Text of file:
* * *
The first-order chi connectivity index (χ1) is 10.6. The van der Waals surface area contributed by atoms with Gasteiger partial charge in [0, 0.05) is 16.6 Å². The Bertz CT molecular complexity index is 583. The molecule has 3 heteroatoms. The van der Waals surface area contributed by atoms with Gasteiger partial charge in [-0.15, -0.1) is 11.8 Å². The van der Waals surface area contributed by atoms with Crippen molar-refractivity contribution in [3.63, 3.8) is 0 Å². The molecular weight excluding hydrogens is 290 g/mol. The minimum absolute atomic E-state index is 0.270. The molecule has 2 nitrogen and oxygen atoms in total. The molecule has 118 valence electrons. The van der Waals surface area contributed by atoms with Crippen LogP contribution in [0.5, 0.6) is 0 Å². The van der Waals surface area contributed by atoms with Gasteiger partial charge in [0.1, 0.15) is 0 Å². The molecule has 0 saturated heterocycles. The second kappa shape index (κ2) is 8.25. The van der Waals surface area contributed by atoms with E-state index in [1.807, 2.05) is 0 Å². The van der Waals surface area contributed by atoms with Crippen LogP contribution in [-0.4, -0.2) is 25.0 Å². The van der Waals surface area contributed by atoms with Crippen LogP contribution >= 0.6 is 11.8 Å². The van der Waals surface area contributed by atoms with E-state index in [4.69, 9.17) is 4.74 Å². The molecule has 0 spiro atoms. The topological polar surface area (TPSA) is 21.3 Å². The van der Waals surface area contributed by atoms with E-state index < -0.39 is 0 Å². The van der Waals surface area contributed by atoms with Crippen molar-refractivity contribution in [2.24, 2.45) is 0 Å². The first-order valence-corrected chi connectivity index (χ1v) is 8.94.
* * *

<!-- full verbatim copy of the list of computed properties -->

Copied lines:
The first-order chi connectivity index (χ1) is 10.6. The van der Waals surface area contributed by atoms with Gasteiger partial charge in [0, 0.05) is 16.6 Å². The Bertz CT molecular complexity index is 583. The molecule has 3 heteroatoms. The van der Waals surface area contributed by atoms with Gasteiger partial charge in [-0.15, -0.1) is 11.8 Å². The van der Waals surface area contributed by atoms with Crippen molar-refractivity contribution in [3.63, 3.8) is 0 Å². The molecular weight excluding hydrogens is 290 g/mol. The minimum absolute atomic E-state index is 0.270. The molecule has 2 nitrogen and oxygen atoms in total. The molecule has 118 valence electrons. The van der Waals surface area contributed by atoms with Crippen LogP contribution in [0.5, 0.6) is 0 Å². The van der Waals surface area contributed by atoms with Gasteiger partial charge in [0.1, 0.15) is 0 Å². The molecule has 0 saturated heterocycles. The second kappa shape index (κ2) is 8.25. The van der Waals surface area contributed by atoms with E-state index in [1.807, 2.05) is 0 Å². The van der Waals surface area contributed by atoms with Crippen LogP contribution in [-0.4, -0.2) is 25.0 Å². The van der Waals surface area contributed by atoms with Crippen LogP contribution >= 0.6 is 11.8 Å². The van der Waals surface area contributed by atoms with E-state index in [4.69, 9.17) is 4.74 Å². The molecule has 0 spiro atoms. The topological polar surface area (TPSA) is 21.3 Å². The van der Waals surface area contributed by atoms with E-state index < -0.39 is 0 Å². The van der Waals surface area contributed by atoms with Crippen molar-refractivity contribution in [2.24, 2.45) is 0 Å². The first-order valence-corrected chi connectivity index (χ1v) is 8.94.